Was Jesus an Actual King?

A Controversial British Author Says, Yes, and He Can Prove It

Is it true that the Catholic Church deliberately set out to deceive its followers, while simultaneously mocking their gullibility? Was a gargantuan cover-up actually the work of Saul/Josephus, the quicksilver-quilled historian who wrote most of the secular and the spiritual accounts of first century Judaea? Those are among the questions said to be answered in a new e-book from controversial British author Ralph Ellis. Jesus, King of Edessa will certainly challenge many readers, not simply because of the sometimes-complex evidence explored, but also because it attempts to overturn just about all orthodox notions about the New Testament and the history offered therein.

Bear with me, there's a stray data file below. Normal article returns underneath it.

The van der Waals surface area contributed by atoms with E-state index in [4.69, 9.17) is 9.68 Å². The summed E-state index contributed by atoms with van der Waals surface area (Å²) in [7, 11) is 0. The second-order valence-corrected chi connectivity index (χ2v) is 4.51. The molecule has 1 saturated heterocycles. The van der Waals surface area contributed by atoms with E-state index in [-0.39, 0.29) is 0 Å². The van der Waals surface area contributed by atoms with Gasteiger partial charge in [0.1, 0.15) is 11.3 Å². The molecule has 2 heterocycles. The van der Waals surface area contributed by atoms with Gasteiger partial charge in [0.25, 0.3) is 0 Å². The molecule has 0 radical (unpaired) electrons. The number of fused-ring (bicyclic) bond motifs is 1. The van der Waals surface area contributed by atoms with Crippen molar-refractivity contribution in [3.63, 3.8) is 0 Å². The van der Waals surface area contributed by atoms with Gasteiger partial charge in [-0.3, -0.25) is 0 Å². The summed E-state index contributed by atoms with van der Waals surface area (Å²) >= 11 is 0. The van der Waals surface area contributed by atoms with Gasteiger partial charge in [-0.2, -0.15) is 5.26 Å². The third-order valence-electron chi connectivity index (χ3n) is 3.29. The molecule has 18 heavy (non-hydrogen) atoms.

Ellis first argued that Saul (St. Paul) was actually Josephus Flavius, the first century Jewish historian, in his 1997 book, Jesus, Last of the Pharaohs. In the years following, he encountered so much blow-back to this particular notion that he chose to revisit his arguments and to produce still more evidence in his book, King Jesus. This radical conflation of characters, he now argues, is not merely an interesting aside, but is central to understanding  who Jesus really was. The most significant consequence of this new identification and the associated changes he has proposed in historical chronology was that all of the gospel accounts actually occurred in the AD 50s and 60s—some 20 or 30 years later than orthodoxy would have it. This dramatic reevaluation of biblical chronology has been vigorously challenged by a diverse array of both orthodox and freethinking critics, but, undaunted, Ellis, citing the Vulgate Cycle of Arthurian legend, persists that the ancient texts have backed him up. As he tells it, when writing the history of Joseph of Arimathaea, the author(s) of this vast Arthurian tome came across an insurmountable chronological problem. Joseph needed to be active during the siege of Jerusalem, and so the standard literary solution to the problem was to make Joseph go to sleep for three days and yet wake up forty years later. Such are the many problems that orthodox biblical chronology imposes on the true history of this region.